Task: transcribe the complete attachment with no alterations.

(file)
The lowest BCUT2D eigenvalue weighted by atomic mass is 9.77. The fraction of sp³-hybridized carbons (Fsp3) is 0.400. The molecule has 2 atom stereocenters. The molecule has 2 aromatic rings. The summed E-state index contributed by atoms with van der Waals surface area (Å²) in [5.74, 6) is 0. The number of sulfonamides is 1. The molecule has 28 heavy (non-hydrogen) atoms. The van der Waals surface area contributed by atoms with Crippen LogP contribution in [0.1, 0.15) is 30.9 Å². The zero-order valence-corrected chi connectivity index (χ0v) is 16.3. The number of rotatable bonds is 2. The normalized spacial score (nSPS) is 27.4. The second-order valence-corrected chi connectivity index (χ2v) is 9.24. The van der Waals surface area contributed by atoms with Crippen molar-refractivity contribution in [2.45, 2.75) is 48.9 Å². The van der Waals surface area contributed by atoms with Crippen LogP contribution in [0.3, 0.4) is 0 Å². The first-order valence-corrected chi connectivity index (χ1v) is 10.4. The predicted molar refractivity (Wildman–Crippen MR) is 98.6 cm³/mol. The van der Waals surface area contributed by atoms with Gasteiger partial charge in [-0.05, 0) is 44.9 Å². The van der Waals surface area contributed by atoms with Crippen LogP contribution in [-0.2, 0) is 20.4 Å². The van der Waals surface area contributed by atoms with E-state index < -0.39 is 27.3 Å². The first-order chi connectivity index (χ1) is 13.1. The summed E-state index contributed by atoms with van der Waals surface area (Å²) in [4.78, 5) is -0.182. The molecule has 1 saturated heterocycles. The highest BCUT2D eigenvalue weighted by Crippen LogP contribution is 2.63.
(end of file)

The lowest BCUT2D eigenvalue weighted by atomic mass is 9.77. The fraction of sp³-hybridized carbons (Fsp3) is 0.400. The molecule has 2 atom stereocenters. The molecule has 2 aromatic rings. The summed E-state index contributed by atoms with van der Waals surface area (Å²) in [5.74, 6) is 0. The number of sulfonamides is 1. The molecule has 28 heavy (non-hydrogen) atoms. The van der Waals surface area contributed by atoms with Crippen LogP contribution in [0.1, 0.15) is 30.9 Å². The zero-order valence-corrected chi connectivity index (χ0v) is 16.3. The number of rotatable bonds is 2. The normalized spacial score (nSPS) is 27.4. The second-order valence-corrected chi connectivity index (χ2v) is 9.24. The van der Waals surface area contributed by atoms with Crippen molar-refractivity contribution in [2.45, 2.75) is 48.9 Å². The van der Waals surface area contributed by atoms with Crippen LogP contribution in [0.3, 0.4) is 0 Å². The first-order valence-corrected chi connectivity index (χ1v) is 10.4. The predicted molar refractivity (Wildman–Crippen MR) is 98.6 cm³/mol. The van der Waals surface area contributed by atoms with Gasteiger partial charge in [-0.05, 0) is 44.9 Å². The van der Waals surface area contributed by atoms with Crippen LogP contribution in [-0.2, 0) is 20.4 Å². The van der Waals surface area contributed by atoms with E-state index < -0.39 is 27.3 Å². The first-order chi connectivity index (χ1) is 13.1. The summed E-state index contributed by atoms with van der Waals surface area (Å²) in [4.78, 5) is -0.182. The molecule has 1 saturated heterocycles. The highest BCUT2D eigenvalue weighted by Crippen LogP contribution is 2.63.